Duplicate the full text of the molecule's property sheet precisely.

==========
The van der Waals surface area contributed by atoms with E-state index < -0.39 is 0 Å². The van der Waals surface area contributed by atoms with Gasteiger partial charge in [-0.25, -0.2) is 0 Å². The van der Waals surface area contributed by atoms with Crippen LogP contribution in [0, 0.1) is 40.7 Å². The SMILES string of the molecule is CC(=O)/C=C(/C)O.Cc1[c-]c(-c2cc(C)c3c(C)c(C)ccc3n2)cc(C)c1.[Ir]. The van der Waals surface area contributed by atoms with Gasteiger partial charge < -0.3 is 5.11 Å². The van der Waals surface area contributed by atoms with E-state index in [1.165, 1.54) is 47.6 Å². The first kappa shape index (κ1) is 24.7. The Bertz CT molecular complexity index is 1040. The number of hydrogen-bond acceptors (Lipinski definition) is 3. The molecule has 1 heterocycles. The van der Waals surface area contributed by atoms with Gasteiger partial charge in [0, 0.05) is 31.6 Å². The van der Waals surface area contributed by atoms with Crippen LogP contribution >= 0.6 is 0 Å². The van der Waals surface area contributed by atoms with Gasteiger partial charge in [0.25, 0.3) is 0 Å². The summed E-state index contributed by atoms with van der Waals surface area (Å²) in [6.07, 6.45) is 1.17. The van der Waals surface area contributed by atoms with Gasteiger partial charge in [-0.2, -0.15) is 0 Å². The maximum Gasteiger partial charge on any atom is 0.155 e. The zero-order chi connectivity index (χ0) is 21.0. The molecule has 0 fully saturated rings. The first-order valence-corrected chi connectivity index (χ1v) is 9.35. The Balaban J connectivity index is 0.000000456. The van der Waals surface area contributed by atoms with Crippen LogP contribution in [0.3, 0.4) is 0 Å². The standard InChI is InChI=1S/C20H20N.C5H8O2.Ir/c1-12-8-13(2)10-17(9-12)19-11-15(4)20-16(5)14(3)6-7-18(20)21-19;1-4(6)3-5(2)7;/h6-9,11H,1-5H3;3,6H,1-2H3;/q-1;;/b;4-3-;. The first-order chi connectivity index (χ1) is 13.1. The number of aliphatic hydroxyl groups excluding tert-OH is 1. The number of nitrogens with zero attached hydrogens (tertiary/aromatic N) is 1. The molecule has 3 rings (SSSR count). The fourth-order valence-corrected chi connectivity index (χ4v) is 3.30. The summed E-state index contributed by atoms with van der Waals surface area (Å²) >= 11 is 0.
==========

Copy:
The van der Waals surface area contributed by atoms with E-state index < -0.39 is 0 Å². The van der Waals surface area contributed by atoms with Gasteiger partial charge in [-0.25, -0.2) is 0 Å². The van der Waals surface area contributed by atoms with Crippen LogP contribution in [0, 0.1) is 40.7 Å². The SMILES string of the molecule is CC(=O)/C=C(/C)O.Cc1[c-]c(-c2cc(C)c3c(C)c(C)ccc3n2)cc(C)c1.[Ir]. The van der Waals surface area contributed by atoms with Gasteiger partial charge < -0.3 is 5.11 Å². The van der Waals surface area contributed by atoms with E-state index in [1.165, 1.54) is 47.6 Å². The first kappa shape index (κ1) is 24.7. The Bertz CT molecular complexity index is 1040. The number of hydrogen-bond acceptors (Lipinski definition) is 3. The molecule has 1 heterocycles. The van der Waals surface area contributed by atoms with Gasteiger partial charge in [0, 0.05) is 31.6 Å². The van der Waals surface area contributed by atoms with Crippen LogP contribution >= 0.6 is 0 Å². The van der Waals surface area contributed by atoms with Gasteiger partial charge in [0.25, 0.3) is 0 Å². The summed E-state index contributed by atoms with van der Waals surface area (Å²) in [6.07, 6.45) is 1.17. The van der Waals surface area contributed by atoms with Gasteiger partial charge in [-0.2, -0.15) is 0 Å². The maximum Gasteiger partial charge on any atom is 0.155 e. The zero-order chi connectivity index (χ0) is 21.0. The molecule has 0 fully saturated rings. The first-order valence-corrected chi connectivity index (χ1v) is 9.35. The Balaban J connectivity index is 0.000000456. The van der Waals surface area contributed by atoms with Crippen LogP contribution in [0.3, 0.4) is 0 Å². The standard InChI is InChI=1S/C20H20N.C5H8O2.Ir/c1-12-8-13(2)10-17(9-12)19-11-15(4)20-16(5)14(3)6-7-18(20)21-19;1-4(6)3-5(2)7;/h6-9,11H,1-5H3;3,6H,1-2H3;/q-1;;/b;4-3-;. The first-order chi connectivity index (χ1) is 13.1. The number of aliphatic hydroxyl groups excluding tert-OH is 1. The number of nitrogens with zero attached hydrogens (tertiary/aromatic N) is 1. The molecule has 3 rings (SSSR count). The fourth-order valence-corrected chi connectivity index (χ4v) is 3.30. The summed E-state index contributed by atoms with van der Waals surface area (Å²) >= 11 is 0.